I hope this is a post that no one ever needs. But realistically, I doubt that will be the case.
At some point in your professional career, you might need to attend a funeral for an employee. Or the funeral for an employee’s family member. We don’t think about this but there are lots of reasons. Maybe someone’s boss had a heart attack. Or a senior vice president’s son had a terminal illness. Or perish the thought, there was an accident at work.
Everyone processes grief differently. It wouldn’t be fair to assume that everyone knows exactly the right things to do when an employee dies or has a family member pass away. And I’m not talking about the company’s bereavement leave policy, although that is something to look at.
I heard a speaker earlier this year talk about losing her son to suicide. And the reaction of the company he worked at. They shared with her stories about his work and his contributions to the company. His manager and several of his co-workers came to his memorial service and funeral.
As the speaker was sharing her story, it occurred to me that it might be helpful to have a few resources available for managers and employees. If they are faced with this situation, they would know the right things to do.
The Grief Recovery Method provides resources to help individuals manage the grief process. Their site has books, blog articles, and a network of support counselors. If you want to get some sense of their offering, they do have a free eBook (registration required).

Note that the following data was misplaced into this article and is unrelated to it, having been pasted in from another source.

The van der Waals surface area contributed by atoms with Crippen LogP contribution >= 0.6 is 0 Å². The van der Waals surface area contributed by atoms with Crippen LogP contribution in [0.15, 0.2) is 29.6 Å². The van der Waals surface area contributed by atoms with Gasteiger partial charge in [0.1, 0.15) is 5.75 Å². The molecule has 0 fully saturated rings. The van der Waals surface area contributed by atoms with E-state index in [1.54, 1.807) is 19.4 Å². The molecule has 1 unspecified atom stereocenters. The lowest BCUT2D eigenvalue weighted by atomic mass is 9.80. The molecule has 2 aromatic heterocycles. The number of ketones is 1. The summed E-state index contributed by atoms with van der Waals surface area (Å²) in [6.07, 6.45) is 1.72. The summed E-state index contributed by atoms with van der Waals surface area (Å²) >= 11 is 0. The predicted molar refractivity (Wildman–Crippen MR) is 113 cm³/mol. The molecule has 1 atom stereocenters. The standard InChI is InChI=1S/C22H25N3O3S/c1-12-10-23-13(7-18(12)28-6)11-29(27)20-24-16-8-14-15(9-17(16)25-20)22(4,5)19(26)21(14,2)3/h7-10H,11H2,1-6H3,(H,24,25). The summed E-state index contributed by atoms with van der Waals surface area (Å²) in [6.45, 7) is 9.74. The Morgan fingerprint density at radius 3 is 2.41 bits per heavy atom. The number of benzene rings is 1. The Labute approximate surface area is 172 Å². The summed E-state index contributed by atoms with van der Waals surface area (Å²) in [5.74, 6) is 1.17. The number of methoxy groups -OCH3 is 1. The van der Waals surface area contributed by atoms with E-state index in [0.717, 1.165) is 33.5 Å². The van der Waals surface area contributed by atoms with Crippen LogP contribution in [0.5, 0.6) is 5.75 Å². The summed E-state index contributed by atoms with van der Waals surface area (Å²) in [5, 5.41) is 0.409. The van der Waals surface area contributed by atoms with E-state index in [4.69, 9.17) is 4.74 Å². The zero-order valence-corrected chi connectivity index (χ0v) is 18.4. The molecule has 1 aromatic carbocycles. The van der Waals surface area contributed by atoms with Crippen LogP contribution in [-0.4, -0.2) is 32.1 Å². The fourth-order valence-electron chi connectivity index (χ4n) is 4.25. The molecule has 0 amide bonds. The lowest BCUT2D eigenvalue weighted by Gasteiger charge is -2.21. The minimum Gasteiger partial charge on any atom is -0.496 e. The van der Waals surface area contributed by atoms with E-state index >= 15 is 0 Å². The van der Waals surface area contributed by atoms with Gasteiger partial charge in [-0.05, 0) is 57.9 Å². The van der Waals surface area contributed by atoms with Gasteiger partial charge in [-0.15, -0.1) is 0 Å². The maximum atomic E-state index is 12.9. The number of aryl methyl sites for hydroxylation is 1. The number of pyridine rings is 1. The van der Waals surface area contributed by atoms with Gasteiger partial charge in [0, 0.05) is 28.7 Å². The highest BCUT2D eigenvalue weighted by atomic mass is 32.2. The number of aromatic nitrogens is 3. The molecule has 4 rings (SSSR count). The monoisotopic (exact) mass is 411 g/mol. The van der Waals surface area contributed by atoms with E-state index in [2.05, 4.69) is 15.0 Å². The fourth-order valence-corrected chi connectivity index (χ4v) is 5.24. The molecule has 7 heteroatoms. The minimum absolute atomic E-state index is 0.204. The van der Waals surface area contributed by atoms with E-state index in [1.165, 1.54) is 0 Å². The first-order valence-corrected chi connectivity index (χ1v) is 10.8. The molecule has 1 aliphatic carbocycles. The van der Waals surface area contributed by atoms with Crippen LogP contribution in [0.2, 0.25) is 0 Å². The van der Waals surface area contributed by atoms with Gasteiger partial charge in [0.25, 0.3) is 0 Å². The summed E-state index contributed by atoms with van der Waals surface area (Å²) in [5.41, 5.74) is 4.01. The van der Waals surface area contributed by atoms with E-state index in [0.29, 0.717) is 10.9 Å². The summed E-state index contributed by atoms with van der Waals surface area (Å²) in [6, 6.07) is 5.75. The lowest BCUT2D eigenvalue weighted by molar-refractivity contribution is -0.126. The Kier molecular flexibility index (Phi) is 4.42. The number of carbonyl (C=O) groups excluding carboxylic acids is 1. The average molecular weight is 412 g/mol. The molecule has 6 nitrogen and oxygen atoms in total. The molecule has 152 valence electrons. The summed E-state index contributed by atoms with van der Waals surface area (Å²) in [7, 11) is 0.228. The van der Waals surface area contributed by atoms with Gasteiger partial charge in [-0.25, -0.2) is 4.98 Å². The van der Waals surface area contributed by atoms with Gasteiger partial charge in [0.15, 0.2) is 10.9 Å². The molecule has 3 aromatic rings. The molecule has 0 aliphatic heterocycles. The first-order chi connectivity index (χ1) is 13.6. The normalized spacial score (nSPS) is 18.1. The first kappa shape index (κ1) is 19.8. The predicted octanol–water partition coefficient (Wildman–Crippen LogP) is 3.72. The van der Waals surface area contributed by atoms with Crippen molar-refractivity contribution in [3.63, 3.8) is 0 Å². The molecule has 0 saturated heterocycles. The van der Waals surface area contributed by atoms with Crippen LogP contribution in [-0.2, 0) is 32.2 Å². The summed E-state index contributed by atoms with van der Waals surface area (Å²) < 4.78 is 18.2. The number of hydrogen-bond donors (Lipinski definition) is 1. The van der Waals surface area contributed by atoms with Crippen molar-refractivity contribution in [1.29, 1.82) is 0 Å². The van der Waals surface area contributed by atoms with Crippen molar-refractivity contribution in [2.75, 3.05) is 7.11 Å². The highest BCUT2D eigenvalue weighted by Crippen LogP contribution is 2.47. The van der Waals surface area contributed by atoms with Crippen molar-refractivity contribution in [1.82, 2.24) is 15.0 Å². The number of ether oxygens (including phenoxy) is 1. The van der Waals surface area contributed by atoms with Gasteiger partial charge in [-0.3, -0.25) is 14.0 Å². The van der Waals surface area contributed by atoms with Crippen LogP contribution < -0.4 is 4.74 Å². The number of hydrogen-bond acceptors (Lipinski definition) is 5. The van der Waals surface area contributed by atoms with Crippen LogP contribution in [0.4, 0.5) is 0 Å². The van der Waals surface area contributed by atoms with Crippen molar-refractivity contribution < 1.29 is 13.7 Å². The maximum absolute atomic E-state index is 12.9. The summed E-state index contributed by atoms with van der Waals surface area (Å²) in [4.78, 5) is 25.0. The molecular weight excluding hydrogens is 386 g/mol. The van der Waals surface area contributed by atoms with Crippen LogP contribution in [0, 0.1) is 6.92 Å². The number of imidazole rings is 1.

Everplans is a web resource focused on planning and organizing your life through a digital archive. They have resources related to aging, estate planning, and funeral planning. This article from their site is focused on “A Quick Overview of Proper Funeral Etiquette”.
These are just a couple of resources that might help should the need arise. We can’t make the assumption that every manager has experience dealing with death, funerals, and condolences. It’s not fair to expect them to attend funerals and memorial services without offering them some resources.
Let me add one last thing, because I’m sure some of you are thinking it. The way that companies handle these situations has a definite impact on culture and engagement. We all know it.
If you’ve been in this situation, I’d love to hear your thoughts. Do you have resources that you share with managers when they’re faced with attending a funeral? Leave us a comment with your resources.19